Green Christmas: 6 Tips for a More Sustainable Christmas at Home
This year is a wake-up call on how the things we do can impact the environment. From the gift wrappers we rip off to food we eat, celebrating Christmas can hurt Mama Earth.
Thus, now is an excellent time to celebrate a green Christmas. The best part is that we do not have to do anything grand to make it happen.
With a bit of creativity, you can reduce the environmental impact you make when celebrating Christmas. That said, we’ve listed six tips on how you can have a green Christmas.
Rent a Christmas Tree
Let’s start with the start of the show: Your Christmas tree.
There is a debate whether buying a real tree is more eco-friendly than purchasing a synthetic one. Sure, artificial trees can produce microplastics, which are the main culprit of land, sea, and air pollution. However, real trees are not often recycled after use.
Hence, we suggest renting a Christmas tree instead of buying a new one.
For one, it is more affordable. Second, there is a big chance that the tree will get replanted once the festivities are over.
Learn Furoshiki Wrapping
You may think that a gift wrapper is eco-friendly. After all, it is recyclable and compostable.
However, gift wraps made of glossy paper are non-compostable. Meanwhile, you cannot recycle or reuse metallic gift wraps or those with glitters or velvety flocking. Also, how many people do you know reuse, recycle, compost their gift wraps?
To compel your friends and family to reuse their gift wraps, we suggest that you use Furoshiki or Japanese fabric wrapping. When you do this, your gift recipients will be more inclined to find ways to reuse the fabric.
An excellent example would be to use the fabric as a scarf. Hence, consider using a fashionable fabric when wrapping your gifts.
Use Plantable Christmas Cards or Tags
Plantable cards are made of recycled paper with seedlings in them. Thus, the recipient can tear the cards and place them in a pot of soil. When well taken care of, you will see saplings in a couple of days.
Doing so can help you spread awareness about sustainability. You can also encourage your family and friends to grow their food, be it in a vegetable patch or a small planter on the kitchen countertop.
PRO TIP: Look for plantable cards with Forest Stewardship Council (FSC) marks. This guarantees that the cards were ethically sourced and made.
Reuse Whatever You Can
Here’s the thing: Celebrating a green Christmas does not mean you have to rent a Christmas tree, buy fabrics, or order a bundle of plantable cards.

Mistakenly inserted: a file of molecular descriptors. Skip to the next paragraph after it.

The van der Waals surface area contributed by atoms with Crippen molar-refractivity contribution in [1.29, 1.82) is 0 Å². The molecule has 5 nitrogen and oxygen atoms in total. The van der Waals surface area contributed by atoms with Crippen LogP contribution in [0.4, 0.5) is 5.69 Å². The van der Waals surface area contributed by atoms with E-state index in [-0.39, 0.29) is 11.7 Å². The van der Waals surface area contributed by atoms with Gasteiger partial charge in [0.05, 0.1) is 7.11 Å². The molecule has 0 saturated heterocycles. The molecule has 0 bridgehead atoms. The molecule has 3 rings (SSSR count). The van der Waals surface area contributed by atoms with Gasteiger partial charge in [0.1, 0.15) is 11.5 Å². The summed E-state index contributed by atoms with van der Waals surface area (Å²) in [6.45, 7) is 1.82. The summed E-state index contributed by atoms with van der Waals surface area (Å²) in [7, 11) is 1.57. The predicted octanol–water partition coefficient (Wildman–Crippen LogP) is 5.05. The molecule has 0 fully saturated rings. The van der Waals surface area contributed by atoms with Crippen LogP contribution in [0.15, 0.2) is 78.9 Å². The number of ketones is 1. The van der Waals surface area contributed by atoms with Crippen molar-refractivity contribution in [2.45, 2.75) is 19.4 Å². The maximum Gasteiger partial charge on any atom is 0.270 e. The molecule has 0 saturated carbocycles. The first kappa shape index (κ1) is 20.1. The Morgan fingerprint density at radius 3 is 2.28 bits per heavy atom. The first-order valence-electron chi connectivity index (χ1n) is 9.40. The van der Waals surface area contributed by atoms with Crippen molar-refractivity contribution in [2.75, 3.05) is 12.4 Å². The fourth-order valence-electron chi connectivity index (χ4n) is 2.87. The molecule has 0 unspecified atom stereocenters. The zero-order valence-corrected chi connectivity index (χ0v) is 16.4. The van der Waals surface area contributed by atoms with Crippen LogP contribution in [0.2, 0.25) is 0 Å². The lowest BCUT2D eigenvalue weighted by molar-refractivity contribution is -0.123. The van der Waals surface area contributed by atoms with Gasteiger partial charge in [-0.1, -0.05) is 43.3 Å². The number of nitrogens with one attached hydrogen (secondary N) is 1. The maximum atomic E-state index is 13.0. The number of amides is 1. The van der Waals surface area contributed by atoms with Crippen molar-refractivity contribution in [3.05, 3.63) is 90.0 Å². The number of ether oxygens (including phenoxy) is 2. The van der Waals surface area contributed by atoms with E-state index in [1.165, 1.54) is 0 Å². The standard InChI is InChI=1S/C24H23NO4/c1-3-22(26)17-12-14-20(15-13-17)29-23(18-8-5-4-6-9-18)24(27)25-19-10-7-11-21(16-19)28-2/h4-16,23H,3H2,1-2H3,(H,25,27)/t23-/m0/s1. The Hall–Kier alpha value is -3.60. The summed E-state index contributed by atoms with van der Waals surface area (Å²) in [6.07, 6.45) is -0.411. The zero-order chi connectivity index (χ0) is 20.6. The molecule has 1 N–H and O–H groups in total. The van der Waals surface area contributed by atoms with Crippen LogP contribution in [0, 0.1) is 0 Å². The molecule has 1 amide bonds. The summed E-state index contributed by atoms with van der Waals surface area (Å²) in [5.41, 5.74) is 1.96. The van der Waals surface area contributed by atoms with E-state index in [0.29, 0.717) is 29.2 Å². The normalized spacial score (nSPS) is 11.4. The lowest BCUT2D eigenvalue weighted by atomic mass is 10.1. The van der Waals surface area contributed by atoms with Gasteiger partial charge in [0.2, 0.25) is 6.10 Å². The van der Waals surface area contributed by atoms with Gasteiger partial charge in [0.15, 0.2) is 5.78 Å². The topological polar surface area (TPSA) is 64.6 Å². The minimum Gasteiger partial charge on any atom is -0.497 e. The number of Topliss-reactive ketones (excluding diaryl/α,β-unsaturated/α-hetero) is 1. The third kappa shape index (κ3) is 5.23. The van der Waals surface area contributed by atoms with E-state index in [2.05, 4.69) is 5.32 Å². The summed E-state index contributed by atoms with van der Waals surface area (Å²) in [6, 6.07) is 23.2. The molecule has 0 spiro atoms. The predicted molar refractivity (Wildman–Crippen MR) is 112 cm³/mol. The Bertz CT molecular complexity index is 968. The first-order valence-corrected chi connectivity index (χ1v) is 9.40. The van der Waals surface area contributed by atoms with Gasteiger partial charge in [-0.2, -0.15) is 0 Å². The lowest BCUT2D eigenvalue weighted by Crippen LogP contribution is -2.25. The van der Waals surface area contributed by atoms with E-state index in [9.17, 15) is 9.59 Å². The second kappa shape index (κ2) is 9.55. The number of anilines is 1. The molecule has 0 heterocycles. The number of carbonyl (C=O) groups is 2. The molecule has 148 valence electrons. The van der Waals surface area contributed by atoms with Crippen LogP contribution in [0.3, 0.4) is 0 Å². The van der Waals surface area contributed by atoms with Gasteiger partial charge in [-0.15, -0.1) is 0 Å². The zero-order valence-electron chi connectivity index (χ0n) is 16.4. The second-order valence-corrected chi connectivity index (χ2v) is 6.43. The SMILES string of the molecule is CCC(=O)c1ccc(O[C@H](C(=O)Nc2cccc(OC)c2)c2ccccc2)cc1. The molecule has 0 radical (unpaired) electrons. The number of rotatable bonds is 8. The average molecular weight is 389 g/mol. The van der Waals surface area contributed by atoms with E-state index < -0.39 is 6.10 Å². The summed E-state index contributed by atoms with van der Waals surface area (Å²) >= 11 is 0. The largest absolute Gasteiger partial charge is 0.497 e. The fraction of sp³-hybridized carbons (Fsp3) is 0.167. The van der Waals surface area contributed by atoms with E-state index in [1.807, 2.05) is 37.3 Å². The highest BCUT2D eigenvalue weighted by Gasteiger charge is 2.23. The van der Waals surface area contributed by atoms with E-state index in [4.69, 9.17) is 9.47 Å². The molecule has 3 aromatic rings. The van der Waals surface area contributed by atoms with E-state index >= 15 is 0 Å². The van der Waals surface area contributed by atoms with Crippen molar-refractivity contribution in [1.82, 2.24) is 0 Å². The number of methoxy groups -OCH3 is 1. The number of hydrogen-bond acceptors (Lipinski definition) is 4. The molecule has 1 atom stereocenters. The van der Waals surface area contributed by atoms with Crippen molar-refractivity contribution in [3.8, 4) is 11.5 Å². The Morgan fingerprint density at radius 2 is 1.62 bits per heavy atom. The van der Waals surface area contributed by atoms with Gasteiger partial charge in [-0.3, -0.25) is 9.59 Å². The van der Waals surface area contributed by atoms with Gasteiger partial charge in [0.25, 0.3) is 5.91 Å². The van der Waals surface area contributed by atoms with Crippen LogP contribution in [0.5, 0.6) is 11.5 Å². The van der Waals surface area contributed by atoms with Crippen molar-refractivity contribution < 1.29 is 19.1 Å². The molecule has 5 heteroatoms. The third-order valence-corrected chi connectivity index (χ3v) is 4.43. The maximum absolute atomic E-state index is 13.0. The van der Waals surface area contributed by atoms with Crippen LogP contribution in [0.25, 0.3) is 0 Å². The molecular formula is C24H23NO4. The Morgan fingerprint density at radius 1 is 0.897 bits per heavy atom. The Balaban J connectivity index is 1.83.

Sustainability is all about spending less and making use of what you have. That way, you are encouraging a zero-waste loop. This explains why we encourage our clients at Cleaning Exec Cleaning Services NYC to make use of what they have.
If your artificial Christmas tree still looks decent, set up and decorate it by all means.
Do you have leftover gift wrappers from last year? Use it before opting for furoshiki.
Showcase your creativity or pen calligraphy skills by making your own gift tags.
Reusing whatever you have can help you save money. It also enables you to reduce the waste you are likely to incur from single-use plastics and packaging.
Get Smart With Your Energy Consumption
The holidays are the time when we consume the most energy. After all, we need to decorate our house with those blinking lights.
On the other hand, conserving energy does not mean that you have to forgo the fairy lights. What you can do is opt for sustainable lighting.
If it is time to replace your Christmas lights, we suggest looking for LED lights. They use 90% less energy to make your house look festive. You can also use smart sockets to time your lights. That way, they can automatically turn on at sundown and turn off before you go to bed.
Better yet, you can use a smart meter so you can monitor and control the energy consumption in your entire house. These include your appliances and other devices.
Reduce Your Food Waste
In the United Kingdom, people waste about 270,000 tons of food during Christmas. This is tantamount to 2 million turkeys, 5 million Christmas puddings, and 74 million mince pies disposed of while still edible.
That said, you can follow these quick tips so you won’t have to make too much food waste:
- Don’t cook it all. You likely bought a lot of ingredients for a holiday. But that does not mean you have to cook everything.
- Share food with your neighbors. It is an excellent way to spread kindness and reduce food waste. You can also choose to donate to food banks.
- Check your cupboards. A way to reduce food waste is to check whether you already have the ingredients you need. That way, you can cook what you already have and only buy what’s missing.
Having a sustainable Christmas does not mean that you have to be a party pooper. If anything, this is an excellent time to spread awareness about our environmental issues.
As such, we encourage you to follow the tips listed above. That way, you can celebrate the holidays without making too much impact on Mother Earth.